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Type NEW
Priority HIGH
Topic Clients receive asynchronous messages with the update() method

If clients want to receive callbacks from xmlBlaster they need to install a callback server. The messages arrive in the update() method.
The client side callback interface has to support following methods.

Callback server method detail (CORBA IDL notation):

   typedef string XmlType;
   typedef sequence<XmlType> XmlTypeArr;
   typedef sequence<MessageUnit> MessageUnitArr;

   XmlTypeArr update(in string cbSessionId, in MessageUnitArr msgUnitArr)

   oneway void updateOneway(in string cbSessionId, in MessageUnitArr msgUnitArr);

   string ping(in string qos);

As you can see the client has to provide three methods (see xmlBlaster.idl)

  • update() This is the acknowledged update invocation
  • updateOneway() This method has no return value, there is no application level ACK for increased performance
  • ping() Allows xmlBlaster to ping the client, currently empty strings "" are expected

As default messages are sent acknowledged, if a client chooses to receive oneway messages it has to be configured with the connect QoS during connect() or during subscribe().

We discuss here update() only as updateOneway() is just a subtype without return value.

cbSessionIdstringA session ID provided by the client on connect() by setting the secretCbSessionId in the callback address. It is not the normal sessionId used for the connection. This allows the clients callback server to decide if it trusts the callback
msgUnitArrMessageUnit[]An array of messages
returnstring An array of XML encoded strings containing the status of each message. This is the status from the client point of view. The syntax is not specified yet, it will be specified when xmlBlaster gets transaction support and clients want to participate. For the time being return an empty string "" or an empty qos "<qos/>".
XmlBlasterException exception Thrown on error. The only allowed error codes are of type ErrorCode.USER_UPDATE_..., this is for example user.update.internalError or user.update.security.authentication.accessDenied See ErrorCode.java for a complete list of error codes.

Behavior on exceptions thrown by a client in update()

If the update() methods throws an exception of type ErrorCode.USER_UPDATE_* (for example "user.update.error") the server forwards the rejected message to its error handler. The current error handler is implemented to publish this message as a 'dead letter', that is a message with the key oid='__sys__deadMessage'.
You can write a client which subscribes to such dead messages and handles them appropriate, or at least activate the DeadMessageDumper in xmlBlasterPlugins.xml as described in the requirement admin.errorHandling.
After the message is published as a dead letter it is removed from the clients callback queue and the next one is processed.

If your client throws a USER_UPDATE_HOLDBACK="user.update.holdback" exception the behavior is different, the server keeps the message in its callback queue and sets the dispatcherActive=false, that means that the xmlBlaster server goes to sleep for this client and won't deliver further update messages. It is now up to an administrative command to activate the callback dispatcher again to try to redeliver the queued messages.
This is done manually over the jconsole or by sending a key oid __cmd:client/receiver/1/?dispatcherActive=true, for more details please see requirement admin.commands.

If your client throws a USER_UPDATE_DEADMESSAGE="user.update.deadMessage" exception the behavior is different, the server removes the message from its callback queue and forwards the message as a 'dead message'. Like this a client can reject a poison message and continue processing the next one. It is now up to an administrator to analyze the dead message at a later point.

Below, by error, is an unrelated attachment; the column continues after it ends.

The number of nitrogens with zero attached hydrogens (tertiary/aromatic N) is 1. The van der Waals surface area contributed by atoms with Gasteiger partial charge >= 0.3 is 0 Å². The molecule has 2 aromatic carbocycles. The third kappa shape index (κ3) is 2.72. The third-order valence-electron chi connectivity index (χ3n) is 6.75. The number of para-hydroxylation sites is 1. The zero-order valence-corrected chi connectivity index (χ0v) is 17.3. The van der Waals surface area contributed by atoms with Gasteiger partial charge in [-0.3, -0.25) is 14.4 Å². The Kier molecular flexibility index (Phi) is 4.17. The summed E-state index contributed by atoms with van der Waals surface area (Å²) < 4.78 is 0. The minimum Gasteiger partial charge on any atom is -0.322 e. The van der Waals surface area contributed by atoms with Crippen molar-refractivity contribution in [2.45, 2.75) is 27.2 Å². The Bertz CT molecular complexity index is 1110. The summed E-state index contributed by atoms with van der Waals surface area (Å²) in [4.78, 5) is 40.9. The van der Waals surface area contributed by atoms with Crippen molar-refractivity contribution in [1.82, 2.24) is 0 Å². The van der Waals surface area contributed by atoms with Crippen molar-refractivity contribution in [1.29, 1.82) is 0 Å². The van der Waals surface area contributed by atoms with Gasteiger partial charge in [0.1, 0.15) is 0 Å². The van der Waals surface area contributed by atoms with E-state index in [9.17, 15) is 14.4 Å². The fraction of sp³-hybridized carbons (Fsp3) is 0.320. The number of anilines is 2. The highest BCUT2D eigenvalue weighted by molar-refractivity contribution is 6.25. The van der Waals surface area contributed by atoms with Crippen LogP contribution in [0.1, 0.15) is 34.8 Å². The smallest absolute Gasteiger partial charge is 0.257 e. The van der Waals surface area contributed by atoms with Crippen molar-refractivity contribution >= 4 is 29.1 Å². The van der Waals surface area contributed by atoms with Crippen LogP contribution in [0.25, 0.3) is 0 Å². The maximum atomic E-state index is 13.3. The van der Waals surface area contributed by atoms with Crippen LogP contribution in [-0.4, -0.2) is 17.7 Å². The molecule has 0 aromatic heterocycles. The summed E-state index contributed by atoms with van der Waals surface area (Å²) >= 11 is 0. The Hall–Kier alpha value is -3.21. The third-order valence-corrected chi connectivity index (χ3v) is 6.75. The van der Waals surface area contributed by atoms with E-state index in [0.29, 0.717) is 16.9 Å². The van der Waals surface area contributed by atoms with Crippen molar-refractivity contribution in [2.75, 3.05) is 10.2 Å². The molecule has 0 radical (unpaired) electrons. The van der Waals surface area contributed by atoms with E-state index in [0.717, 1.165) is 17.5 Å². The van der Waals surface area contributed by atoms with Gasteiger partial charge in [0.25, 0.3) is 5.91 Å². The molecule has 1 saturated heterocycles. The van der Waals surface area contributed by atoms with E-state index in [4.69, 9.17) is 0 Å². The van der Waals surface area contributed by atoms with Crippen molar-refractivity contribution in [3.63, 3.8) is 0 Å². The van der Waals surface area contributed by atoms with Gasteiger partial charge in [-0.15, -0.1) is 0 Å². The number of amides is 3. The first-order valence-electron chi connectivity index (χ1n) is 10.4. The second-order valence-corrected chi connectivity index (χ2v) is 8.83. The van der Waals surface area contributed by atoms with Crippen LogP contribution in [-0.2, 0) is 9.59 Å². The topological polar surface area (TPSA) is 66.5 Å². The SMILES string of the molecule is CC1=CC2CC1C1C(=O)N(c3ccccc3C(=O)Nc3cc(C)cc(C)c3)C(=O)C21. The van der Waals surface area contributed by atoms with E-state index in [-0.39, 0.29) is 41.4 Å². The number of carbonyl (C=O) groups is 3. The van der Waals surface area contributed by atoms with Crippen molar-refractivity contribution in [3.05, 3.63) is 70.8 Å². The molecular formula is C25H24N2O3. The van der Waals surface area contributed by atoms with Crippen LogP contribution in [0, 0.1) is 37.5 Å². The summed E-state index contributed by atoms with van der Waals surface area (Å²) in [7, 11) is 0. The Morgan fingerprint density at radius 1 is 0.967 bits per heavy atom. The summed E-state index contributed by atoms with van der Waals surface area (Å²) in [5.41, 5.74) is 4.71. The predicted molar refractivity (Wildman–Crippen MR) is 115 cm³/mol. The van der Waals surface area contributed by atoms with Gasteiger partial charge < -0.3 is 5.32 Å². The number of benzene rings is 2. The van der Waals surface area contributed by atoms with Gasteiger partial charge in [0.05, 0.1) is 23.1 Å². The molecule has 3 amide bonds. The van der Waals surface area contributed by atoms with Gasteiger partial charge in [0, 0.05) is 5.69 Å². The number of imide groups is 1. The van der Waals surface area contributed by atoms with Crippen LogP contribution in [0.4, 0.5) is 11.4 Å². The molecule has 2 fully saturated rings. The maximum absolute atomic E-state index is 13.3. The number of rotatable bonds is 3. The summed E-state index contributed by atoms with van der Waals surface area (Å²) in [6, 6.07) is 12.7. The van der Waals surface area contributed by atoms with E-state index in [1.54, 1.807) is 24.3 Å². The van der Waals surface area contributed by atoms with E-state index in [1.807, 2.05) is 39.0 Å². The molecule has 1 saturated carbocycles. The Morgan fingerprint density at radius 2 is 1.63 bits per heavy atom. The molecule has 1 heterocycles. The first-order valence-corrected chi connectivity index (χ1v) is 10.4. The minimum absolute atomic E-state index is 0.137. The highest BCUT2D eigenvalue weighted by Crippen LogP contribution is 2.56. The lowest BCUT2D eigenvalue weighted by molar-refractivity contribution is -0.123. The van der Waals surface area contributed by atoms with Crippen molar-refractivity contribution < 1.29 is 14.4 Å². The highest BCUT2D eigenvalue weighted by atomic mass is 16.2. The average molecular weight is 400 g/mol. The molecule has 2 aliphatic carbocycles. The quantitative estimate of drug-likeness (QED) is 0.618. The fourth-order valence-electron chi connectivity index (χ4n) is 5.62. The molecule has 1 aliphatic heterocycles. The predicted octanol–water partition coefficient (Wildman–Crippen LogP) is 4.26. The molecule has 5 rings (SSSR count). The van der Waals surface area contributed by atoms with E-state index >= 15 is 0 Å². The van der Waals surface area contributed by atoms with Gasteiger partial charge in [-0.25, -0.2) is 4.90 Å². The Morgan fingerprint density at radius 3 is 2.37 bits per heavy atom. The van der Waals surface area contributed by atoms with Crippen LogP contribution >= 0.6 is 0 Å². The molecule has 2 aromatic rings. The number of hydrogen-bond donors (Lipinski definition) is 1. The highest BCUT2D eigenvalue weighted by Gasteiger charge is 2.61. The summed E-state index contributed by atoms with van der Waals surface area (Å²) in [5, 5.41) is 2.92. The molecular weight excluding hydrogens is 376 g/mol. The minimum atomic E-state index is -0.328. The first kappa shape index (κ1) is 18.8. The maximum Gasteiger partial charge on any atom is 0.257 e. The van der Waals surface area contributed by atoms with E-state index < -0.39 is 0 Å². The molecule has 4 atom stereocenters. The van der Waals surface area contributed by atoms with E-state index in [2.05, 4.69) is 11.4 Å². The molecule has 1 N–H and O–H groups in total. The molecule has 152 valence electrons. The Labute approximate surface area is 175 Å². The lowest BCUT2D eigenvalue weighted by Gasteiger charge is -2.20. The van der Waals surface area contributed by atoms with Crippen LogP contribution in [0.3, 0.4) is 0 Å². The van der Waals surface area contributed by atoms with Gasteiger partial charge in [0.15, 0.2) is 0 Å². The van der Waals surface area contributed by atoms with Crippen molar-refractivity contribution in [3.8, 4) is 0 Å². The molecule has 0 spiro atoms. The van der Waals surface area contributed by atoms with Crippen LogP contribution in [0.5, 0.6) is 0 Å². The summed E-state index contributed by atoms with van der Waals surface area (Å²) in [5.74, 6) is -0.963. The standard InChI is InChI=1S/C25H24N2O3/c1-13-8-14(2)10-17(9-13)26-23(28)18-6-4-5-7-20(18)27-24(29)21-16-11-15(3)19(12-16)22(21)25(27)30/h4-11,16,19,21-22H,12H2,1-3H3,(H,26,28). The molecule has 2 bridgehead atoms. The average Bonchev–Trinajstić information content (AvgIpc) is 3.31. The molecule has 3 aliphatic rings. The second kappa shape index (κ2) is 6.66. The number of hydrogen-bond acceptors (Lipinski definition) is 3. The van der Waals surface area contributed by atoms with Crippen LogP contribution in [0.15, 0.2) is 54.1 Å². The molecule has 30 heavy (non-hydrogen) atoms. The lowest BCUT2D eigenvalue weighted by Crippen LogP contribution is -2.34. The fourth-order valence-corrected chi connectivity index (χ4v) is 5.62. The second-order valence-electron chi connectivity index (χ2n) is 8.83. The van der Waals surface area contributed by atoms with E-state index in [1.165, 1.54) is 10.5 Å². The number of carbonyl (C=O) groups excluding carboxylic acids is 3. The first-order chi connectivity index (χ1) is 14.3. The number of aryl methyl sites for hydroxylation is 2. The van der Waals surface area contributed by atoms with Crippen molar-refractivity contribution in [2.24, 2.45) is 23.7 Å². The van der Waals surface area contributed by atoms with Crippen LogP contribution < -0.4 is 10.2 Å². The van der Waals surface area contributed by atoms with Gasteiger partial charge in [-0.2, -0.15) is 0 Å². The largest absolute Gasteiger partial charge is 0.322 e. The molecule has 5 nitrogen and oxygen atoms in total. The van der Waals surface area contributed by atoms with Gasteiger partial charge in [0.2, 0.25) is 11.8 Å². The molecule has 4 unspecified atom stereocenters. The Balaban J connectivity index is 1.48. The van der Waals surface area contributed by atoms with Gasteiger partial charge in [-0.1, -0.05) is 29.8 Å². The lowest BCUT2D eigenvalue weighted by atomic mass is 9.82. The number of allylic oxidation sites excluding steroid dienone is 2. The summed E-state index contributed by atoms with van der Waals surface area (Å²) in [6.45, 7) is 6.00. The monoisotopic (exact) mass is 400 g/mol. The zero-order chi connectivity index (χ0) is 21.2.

Please note that in the Java client library all other exception types thrown in your update() method are converted to an ErrorCode.USER_UPDATE_INTERNALERROR="user.update.internalError" before being propagated to the server.
If clients written in other programming languages send a weird exception error code, it is handled by the server as "user.update.internalError" (for Corba access since ever, for SOCKET and XMLRPC since xmlBlaster 1.3, before it was a "internal.unknown" or "internal.illegalargument").
To be more precise, every exception caught by the server from the callback clients which is not of type ErrorCode.USER_*="user.*" or ErrorCode.COMMUNICATION_*="communication.*" is automatically handled as ErrorCode.USER_UPDATE_INTERNALERROR="user.update.internalError" and the above rules apply.

If the server gets a communication exception ErrorCode.COMMUNICATION_* (for example "communication.responseTimeout") from its dispatcher framework it assumes that the client has never seen or processed the message and retries to deliver it as configured: In fail safe mode the dispatcher framework goes to status POLLING and queues messages until the client reconnects else the status goes to DEAD and the message is published as a dead message. A communication exception occurs for example if the network is down or if the client has disappeared.
The main configuration settings to control the redeliver behavior are -dispatch/callback/retries and -dispatch/callback/delay.

Behavior on blocking/timeout during a update() call:

When the update() callback method is invoked we wait a given time on a response. This setting is depending on the communication protocol used. The response is the return value or an exception for method invocations which are not marked oneway. On timeout an exception of type communication.* is thrown which leads on server side to a dead message (depending on the installed error handler) or if -dispatch/callback/retries is not 0 to a POLLING dispatcher.
For the SOCKET protocol see plugin/socket/updateResponseTimeout, it defaults to forever - that means the update() callback does never timeout.

A typical fail safe subscriber needs to set at least:

java javaclients.HelloWorldSubscribe -session.name SUBSCRIBER/1 -dispatch/callback/retries -1


Exception errorCode thrownMessage HandlingDescription
user.* dead message If any user exception is thrown the dispatcher callback state goes to DEAD and all arriving messages will be redirected as dead messages. (See "user.update.holdback" and "user.update.deadMessage" for different behavior).
user.update.holdback queued in callback queue The dispatcher will change to inactive and all arriving messages are queued (dispatcherActive=false).
user.update.deadMessage dead message Since xmlBlaster > v2.0: The message is removed from the callback queue and the client can continue processing the follow up messages.